E3 2014: Assassin's Creed: Unity Preview: A gameplay revolution

  • Posted June 16th, 2014 at 00:27 EDT by Kyle Prahl

As Arno moved through the city to his assassination target, a Templar and official in the French military, I saw that city density applies to building interiors, as well. There are more than ever (about one to four per city block), which opens new opportunities for shortcuts and kills intensified by the tight quarters. Unlike in previous games, all these areas can be moved through without the limits of loading screens. All of Paris is a seamless world; after the game boots up properly, you’ll never have to wait when moving between areas or entering and exiting merchant shops.



Of course, Ubisoft is also moving the franchise forward by introducing four-player cooperative missions. I didn’t get to see any of that besides what was shown during Microsoft’s press conference, but four comrades and solo players alike will have to wrestle with a new combat system that emphasizes parries over counters. Recent Assassin’s Creed games have emphasized an Arkham-esque style of defensively waiting for opportunities that enemies give you, countering their attacks and slaying normal soldiers with a single button press. No more: a parry will only interrupt an enemy’s attack. What comes next is up to you. A successful parry will throw them off their step for a few scant seconds, giving you a moment to counterattack however you see fit. As usual, certain enemy types demand different items and attacks—grenades and pistol shots--but the lack of a dedicated counter execution should make using these more esoteric killing devices a bit easier. That's what the post-parry window of opportunity is all about.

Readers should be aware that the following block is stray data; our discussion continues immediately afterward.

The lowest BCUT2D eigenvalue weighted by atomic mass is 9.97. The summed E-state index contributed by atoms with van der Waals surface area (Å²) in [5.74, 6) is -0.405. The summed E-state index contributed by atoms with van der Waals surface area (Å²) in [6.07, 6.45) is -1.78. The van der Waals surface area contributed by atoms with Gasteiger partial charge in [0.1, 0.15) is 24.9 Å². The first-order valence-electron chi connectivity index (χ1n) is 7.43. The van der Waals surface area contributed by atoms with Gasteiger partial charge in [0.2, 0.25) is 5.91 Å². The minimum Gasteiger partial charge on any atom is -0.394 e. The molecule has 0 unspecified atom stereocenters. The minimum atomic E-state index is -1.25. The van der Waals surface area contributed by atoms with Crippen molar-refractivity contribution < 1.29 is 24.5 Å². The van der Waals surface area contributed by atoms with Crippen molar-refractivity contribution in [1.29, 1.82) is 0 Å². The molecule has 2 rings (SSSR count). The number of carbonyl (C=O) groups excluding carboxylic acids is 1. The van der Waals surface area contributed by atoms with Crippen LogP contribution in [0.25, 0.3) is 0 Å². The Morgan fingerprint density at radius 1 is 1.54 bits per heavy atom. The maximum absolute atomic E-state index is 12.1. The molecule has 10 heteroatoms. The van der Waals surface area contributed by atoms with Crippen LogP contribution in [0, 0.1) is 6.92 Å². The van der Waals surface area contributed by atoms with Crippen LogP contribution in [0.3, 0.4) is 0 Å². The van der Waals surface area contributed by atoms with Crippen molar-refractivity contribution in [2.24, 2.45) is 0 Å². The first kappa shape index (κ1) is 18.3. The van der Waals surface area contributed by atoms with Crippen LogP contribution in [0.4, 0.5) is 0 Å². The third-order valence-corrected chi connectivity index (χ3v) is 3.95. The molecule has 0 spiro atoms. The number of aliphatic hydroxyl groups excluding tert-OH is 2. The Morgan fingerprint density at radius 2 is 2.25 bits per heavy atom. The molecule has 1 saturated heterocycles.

Still, if enemy variety isn't up to snuff, parries will merely be followed by normal or heavy sword strikes for an automatic win that isn't visually different than what we're used to. My demo wasn't nearly long enough to tell if Assassin's Creed: Unity's encounters will prove the parry system to be an interesting, worthwhile change. But in every other respect, what I've seen of Ubisoft's French Revolution romp holds great promise. It's the substance, not the setting, that has my attention this time around. For a series that has kept up quality with yearly small improvements, any significant change is reason to pay attention.

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Kyle Prahl is a PSU senior editor and a Communications student at the University of Minnesota. If you care about PlayStation or the life of a pale Midwesterner, you should follow him on Twitter.
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